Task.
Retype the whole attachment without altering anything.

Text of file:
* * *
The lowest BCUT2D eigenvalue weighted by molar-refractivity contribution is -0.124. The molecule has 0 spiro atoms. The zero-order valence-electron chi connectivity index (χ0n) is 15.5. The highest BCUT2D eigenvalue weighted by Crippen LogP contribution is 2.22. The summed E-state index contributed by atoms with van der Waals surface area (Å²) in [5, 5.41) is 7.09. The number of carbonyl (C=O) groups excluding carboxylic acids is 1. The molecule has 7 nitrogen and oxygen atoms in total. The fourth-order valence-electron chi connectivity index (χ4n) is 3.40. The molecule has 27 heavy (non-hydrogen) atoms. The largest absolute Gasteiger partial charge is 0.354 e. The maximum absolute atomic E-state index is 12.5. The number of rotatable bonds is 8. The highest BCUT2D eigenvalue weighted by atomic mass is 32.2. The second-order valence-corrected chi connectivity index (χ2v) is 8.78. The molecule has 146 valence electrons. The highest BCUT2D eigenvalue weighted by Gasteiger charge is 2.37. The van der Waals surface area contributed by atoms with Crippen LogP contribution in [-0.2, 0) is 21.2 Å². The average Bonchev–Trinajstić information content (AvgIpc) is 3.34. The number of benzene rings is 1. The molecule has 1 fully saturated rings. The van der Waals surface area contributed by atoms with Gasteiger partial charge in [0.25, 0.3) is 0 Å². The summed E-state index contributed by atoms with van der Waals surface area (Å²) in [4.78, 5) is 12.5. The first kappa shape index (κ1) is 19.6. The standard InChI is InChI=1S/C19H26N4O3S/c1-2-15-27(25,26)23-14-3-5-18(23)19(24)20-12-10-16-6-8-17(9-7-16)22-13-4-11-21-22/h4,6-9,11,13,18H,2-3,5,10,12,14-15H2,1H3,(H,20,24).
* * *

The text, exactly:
The lowest BCUT2D eigenvalue weighted by molar-refractivity contribution is -0.124. The molecule has 0 spiro atoms. The zero-order valence-electron chi connectivity index (χ0n) is 15.5. The highest BCUT2D eigenvalue weighted by Crippen LogP contribution is 2.22. The summed E-state index contributed by atoms with van der Waals surface area (Å²) in [5, 5.41) is 7.09. The number of carbonyl (C=O) groups excluding carboxylic acids is 1. The molecule has 7 nitrogen and oxygen atoms in total. The fourth-order valence-electron chi connectivity index (χ4n) is 3.40. The molecule has 27 heavy (non-hydrogen) atoms. The largest absolute Gasteiger partial charge is 0.354 e. The maximum absolute atomic E-state index is 12.5. The number of rotatable bonds is 8. The highest BCUT2D eigenvalue weighted by atomic mass is 32.2. The second-order valence-corrected chi connectivity index (χ2v) is 8.78. The molecule has 146 valence electrons. The highest BCUT2D eigenvalue weighted by Gasteiger charge is 2.37. The van der Waals surface area contributed by atoms with Crippen LogP contribution in [-0.2, 0) is 21.2 Å². The average Bonchev–Trinajstić information content (AvgIpc) is 3.34. The number of benzene rings is 1. The molecule has 1 fully saturated rings. The van der Waals surface area contributed by atoms with Gasteiger partial charge in [0.25, 0.3) is 0 Å². The summed E-state index contributed by atoms with van der Waals surface area (Å²) in [4.78, 5) is 12.5. The first kappa shape index (κ1) is 19.6. The standard InChI is InChI=1S/C19H26N4O3S/c1-2-15-27(25,26)23-14-3-5-18(23)19(24)20-12-10-16-6-8-17(9-7-16)22-13-4-11-21-22/h4,6-9,11,13,18H,2-3,5,10,12,14-15H2,1H3,(H,20,24).